“If your business depends on storing and securing large amounts of customer data (i.e., what they call in the Valley ‘B to C’ or ‘business to consumer’ applications, i.e., the Googles and Facebooks of the world, as well as a host of smaller players in this market), then Snowden is still a very big deal,” Jason Tama, a fellow at the Brookings Institution, told Defense One. “Many of these companies see any association with defense, national security, and the intelligence community, in the same way Superman sees kryptonite, as an existential threat. When your business model depends on customers trusting your solution, your cloud, and your security, anything that might erode that trust is a very big deal. Right now these companies still perceive any association with the national security enterprise as a fundamental threat to sustaining customer trust. In these markets the cost of eroding customer trust far outweighs any possible benefit from defense/national security business.”
The trust gap may be wide but it’s not the biggest barrier to the Pentagon making new business inroads into the valley, according to Tama’s research, which is based on interviewing dozens of members of the technology and national security communities.
Current Defense Department acquisition processes, procedures and requirements make working with the Pentagon too difficult for many of Silicon Valley’s youngest and most nimble players, says Tama. A recent Government Accountability Office report found that the average acquisition time for a weapons program is two years, an eternity on valley time.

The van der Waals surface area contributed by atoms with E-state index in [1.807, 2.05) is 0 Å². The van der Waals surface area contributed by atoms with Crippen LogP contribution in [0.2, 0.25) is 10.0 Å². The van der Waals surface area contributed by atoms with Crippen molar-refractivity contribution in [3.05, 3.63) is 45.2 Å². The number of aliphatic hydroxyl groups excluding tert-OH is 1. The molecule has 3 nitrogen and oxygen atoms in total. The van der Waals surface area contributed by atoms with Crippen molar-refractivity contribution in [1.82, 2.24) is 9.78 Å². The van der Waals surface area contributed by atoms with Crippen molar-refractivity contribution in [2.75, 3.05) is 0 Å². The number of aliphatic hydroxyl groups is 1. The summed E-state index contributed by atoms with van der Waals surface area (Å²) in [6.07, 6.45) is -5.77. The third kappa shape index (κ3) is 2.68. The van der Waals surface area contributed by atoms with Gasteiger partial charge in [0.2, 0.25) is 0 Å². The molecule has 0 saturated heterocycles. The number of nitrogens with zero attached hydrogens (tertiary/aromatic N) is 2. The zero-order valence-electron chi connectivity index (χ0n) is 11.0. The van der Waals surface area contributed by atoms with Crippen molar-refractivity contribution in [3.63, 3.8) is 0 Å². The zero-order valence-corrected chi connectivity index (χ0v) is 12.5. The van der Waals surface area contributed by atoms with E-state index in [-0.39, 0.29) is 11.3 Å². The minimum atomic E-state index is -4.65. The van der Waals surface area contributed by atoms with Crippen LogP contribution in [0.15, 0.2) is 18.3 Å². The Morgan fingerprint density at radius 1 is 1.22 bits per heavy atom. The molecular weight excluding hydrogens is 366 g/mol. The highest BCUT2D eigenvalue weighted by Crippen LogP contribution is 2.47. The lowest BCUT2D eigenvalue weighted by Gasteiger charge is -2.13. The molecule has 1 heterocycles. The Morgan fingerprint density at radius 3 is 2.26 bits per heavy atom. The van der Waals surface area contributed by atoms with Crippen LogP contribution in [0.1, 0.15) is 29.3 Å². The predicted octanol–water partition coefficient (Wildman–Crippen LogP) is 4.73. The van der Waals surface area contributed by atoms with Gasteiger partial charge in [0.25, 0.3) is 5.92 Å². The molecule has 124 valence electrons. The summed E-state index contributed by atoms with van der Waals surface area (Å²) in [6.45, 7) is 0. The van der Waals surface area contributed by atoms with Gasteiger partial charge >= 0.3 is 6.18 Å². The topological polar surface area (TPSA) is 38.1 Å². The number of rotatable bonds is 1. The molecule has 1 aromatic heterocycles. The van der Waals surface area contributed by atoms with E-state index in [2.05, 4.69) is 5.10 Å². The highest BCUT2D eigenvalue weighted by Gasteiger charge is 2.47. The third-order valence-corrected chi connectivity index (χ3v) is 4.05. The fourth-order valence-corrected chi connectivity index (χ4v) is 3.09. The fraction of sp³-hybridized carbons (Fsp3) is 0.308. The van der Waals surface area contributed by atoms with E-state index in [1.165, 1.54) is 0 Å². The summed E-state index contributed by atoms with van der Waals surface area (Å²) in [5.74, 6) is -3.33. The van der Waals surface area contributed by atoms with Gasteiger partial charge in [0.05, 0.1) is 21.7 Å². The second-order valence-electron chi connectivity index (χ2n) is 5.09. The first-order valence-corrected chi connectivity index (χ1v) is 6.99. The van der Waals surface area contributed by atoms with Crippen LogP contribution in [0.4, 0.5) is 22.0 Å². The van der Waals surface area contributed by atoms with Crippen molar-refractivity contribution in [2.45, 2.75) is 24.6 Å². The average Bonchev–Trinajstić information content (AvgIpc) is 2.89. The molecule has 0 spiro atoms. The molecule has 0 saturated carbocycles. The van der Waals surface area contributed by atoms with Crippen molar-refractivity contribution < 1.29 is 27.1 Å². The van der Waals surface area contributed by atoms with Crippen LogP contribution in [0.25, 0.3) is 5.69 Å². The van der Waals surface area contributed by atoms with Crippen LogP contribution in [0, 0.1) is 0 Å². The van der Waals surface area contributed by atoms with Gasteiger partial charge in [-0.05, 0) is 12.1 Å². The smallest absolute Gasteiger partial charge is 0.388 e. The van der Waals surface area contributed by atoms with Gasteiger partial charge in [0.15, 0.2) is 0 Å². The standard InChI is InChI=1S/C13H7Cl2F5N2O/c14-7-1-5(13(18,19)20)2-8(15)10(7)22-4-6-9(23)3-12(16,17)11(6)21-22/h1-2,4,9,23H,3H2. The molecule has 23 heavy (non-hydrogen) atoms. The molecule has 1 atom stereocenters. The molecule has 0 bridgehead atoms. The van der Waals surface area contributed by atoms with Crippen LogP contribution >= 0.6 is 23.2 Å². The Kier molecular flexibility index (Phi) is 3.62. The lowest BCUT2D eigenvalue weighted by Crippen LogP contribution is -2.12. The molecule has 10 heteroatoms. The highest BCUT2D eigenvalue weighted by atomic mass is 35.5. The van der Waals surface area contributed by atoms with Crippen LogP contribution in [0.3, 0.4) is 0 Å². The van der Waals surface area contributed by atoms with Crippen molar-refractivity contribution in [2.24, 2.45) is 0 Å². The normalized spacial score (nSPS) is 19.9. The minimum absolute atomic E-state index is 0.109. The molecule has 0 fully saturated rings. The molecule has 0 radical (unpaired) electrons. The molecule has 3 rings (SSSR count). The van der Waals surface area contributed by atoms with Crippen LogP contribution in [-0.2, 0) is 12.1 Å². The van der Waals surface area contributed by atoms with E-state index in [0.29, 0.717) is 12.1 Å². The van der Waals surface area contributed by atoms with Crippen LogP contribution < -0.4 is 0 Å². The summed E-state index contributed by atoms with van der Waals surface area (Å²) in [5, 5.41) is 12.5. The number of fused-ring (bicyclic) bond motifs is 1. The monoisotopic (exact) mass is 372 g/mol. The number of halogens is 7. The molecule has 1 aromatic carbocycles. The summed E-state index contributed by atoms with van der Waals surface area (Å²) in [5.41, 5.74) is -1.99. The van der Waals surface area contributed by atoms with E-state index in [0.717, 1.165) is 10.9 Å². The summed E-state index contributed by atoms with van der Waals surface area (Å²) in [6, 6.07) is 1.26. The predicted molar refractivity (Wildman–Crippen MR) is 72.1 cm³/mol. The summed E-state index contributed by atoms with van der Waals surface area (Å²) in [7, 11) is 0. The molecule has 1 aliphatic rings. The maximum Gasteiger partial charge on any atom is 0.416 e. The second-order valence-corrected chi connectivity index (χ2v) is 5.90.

“The Pentagon is just a really bad customer for these smaller, faster moving companies, as the system is heavily biased toward larger, traditional contractors. These larger players have the expertise to navigate a very complex and opaque acquisitions system, as well as the resources to wait out the long and highly uncertain sales cycles. This is a fundamental point people need to understand, and it has nothing to do with Snowden or any other ideological red herring that is out there,” said Tama.
The secretary will also discuss how the Pentagon uses cyber technology to defend the United States.
“It is important that the Department of Defense and the innovators in Silicon Valley maintain a strong relationship,” the senior defense official said. “It’s been the bedrock of ingenuity in our country both for defense and commercial applications for decades and it will continue for the future.”
Bill Perry was the last defense secretary to visit Silicon Valley in 1996, defense officials said. Joint Chiefs Chairman Gen. Martin Dempsey visited the area in July of 2012.
Carter spent a year at Stanford as the Payne Distinguished Visitor at the Freeman-Spogli Institute for International Studies at Stanford after he stepped down as deputy defense secretary in late 2013. The Drell Lecture is an annual event named for theoretical physicist and arms control expert Sidney Drell, according to the school’s website.
For the remainder of President Barack Obama’s tenure, there will be “a real big focus on this to try to become more closely aligned with the commercial industry,” Deputy Defense Secretary Robert Work said last month.
“Most of the [technological] advances that are happening ... are really being led by commercial entities,” Work said. “And we have to be able to track that talent.”